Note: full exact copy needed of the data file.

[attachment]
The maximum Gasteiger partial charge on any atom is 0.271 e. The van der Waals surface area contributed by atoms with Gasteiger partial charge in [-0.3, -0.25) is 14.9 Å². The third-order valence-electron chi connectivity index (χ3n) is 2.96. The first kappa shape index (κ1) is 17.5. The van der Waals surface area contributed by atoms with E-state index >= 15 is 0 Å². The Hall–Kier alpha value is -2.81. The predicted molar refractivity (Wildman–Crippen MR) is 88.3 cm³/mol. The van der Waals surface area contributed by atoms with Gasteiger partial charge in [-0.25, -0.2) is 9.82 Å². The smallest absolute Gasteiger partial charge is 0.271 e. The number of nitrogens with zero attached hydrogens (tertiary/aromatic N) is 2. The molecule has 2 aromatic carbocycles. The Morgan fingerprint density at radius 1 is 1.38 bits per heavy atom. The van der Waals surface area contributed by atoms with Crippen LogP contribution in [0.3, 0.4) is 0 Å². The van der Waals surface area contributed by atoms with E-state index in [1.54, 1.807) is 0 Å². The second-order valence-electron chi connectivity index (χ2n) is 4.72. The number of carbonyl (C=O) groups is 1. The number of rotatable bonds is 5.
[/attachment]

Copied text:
The maximum Gasteiger partial charge on any atom is 0.271 e. The van der Waals surface area contributed by atoms with Gasteiger partial charge in [-0.3, -0.25) is 14.9 Å². The third-order valence-electron chi connectivity index (χ3n) is 2.96. The first kappa shape index (κ1) is 17.5. The van der Waals surface area contributed by atoms with E-state index >= 15 is 0 Å². The Hall–Kier alpha value is -2.81. The predicted molar refractivity (Wildman–Crippen MR) is 88.3 cm³/mol. The van der Waals surface area contributed by atoms with Gasteiger partial charge in [-0.25, -0.2) is 9.82 Å². The smallest absolute Gasteiger partial charge is 0.271 e. The number of nitrogens with zero attached hydrogens (tertiary/aromatic N) is 2. The molecule has 2 aromatic carbocycles. The Morgan fingerprint density at radius 1 is 1.38 bits per heavy atom. The van der Waals surface area contributed by atoms with Crippen LogP contribution in [0.3, 0.4) is 0 Å². The van der Waals surface area contributed by atoms with E-state index in [1.54, 1.807) is 0 Å². The second-order valence-electron chi connectivity index (χ2n) is 4.72. The number of carbonyl (C=O) groups is 1. The number of rotatable bonds is 5.